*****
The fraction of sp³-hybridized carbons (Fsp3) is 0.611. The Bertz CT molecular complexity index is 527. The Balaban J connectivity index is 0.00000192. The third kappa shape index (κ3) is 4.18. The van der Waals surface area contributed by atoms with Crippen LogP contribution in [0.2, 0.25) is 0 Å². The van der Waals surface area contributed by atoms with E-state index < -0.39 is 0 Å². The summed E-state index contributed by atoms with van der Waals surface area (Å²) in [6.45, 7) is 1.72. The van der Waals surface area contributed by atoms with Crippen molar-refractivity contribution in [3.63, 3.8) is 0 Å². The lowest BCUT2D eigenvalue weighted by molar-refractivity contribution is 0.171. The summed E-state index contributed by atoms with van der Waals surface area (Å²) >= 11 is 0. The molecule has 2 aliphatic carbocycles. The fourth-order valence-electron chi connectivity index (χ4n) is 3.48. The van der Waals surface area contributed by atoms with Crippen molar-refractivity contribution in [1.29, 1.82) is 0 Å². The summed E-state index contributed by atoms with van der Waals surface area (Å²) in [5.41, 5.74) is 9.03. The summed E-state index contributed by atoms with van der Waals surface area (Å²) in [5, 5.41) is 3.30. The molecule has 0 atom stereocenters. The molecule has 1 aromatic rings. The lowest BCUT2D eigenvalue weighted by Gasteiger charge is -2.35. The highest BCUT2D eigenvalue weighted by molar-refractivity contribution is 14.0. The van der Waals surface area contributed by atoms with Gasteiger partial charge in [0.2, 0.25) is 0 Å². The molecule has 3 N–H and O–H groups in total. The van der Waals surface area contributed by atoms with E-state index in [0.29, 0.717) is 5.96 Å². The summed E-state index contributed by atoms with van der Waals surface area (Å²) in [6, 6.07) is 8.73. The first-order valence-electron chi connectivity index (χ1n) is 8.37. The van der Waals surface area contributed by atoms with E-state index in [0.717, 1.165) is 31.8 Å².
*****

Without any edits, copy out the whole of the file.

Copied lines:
The fraction of sp³-hybridized carbons (Fsp3) is 0.611. The Bertz CT molecular complexity index is 527. The Balaban J connectivity index is 0.00000192. The third kappa shape index (κ3) is 4.18. The van der Waals surface area contributed by atoms with Crippen LogP contribution in [0.2, 0.25) is 0 Å². The van der Waals surface area contributed by atoms with E-state index < -0.39 is 0 Å². The summed E-state index contributed by atoms with van der Waals surface area (Å²) in [6.45, 7) is 1.72. The van der Waals surface area contributed by atoms with Crippen molar-refractivity contribution in [3.63, 3.8) is 0 Å². The lowest BCUT2D eigenvalue weighted by molar-refractivity contribution is 0.171. The summed E-state index contributed by atoms with van der Waals surface area (Å²) >= 11 is 0. The molecule has 2 aliphatic carbocycles. The fourth-order valence-electron chi connectivity index (χ4n) is 3.48. The van der Waals surface area contributed by atoms with Crippen molar-refractivity contribution in [1.29, 1.82) is 0 Å². The summed E-state index contributed by atoms with van der Waals surface area (Å²) in [5.41, 5.74) is 9.03. The summed E-state index contributed by atoms with van der Waals surface area (Å²) in [5, 5.41) is 3.30. The molecule has 0 atom stereocenters. The molecule has 1 aromatic rings. The lowest BCUT2D eigenvalue weighted by Gasteiger charge is -2.35. The highest BCUT2D eigenvalue weighted by molar-refractivity contribution is 14.0. The van der Waals surface area contributed by atoms with Gasteiger partial charge in [0.2, 0.25) is 0 Å². The molecule has 3 N–H and O–H groups in total. The van der Waals surface area contributed by atoms with E-state index in [0.29, 0.717) is 5.96 Å². The summed E-state index contributed by atoms with van der Waals surface area (Å²) in [6, 6.07) is 8.73. The first-order valence-electron chi connectivity index (χ1n) is 8.37. The van der Waals surface area contributed by atoms with E-state index in [0.717, 1.165) is 31.8 Å².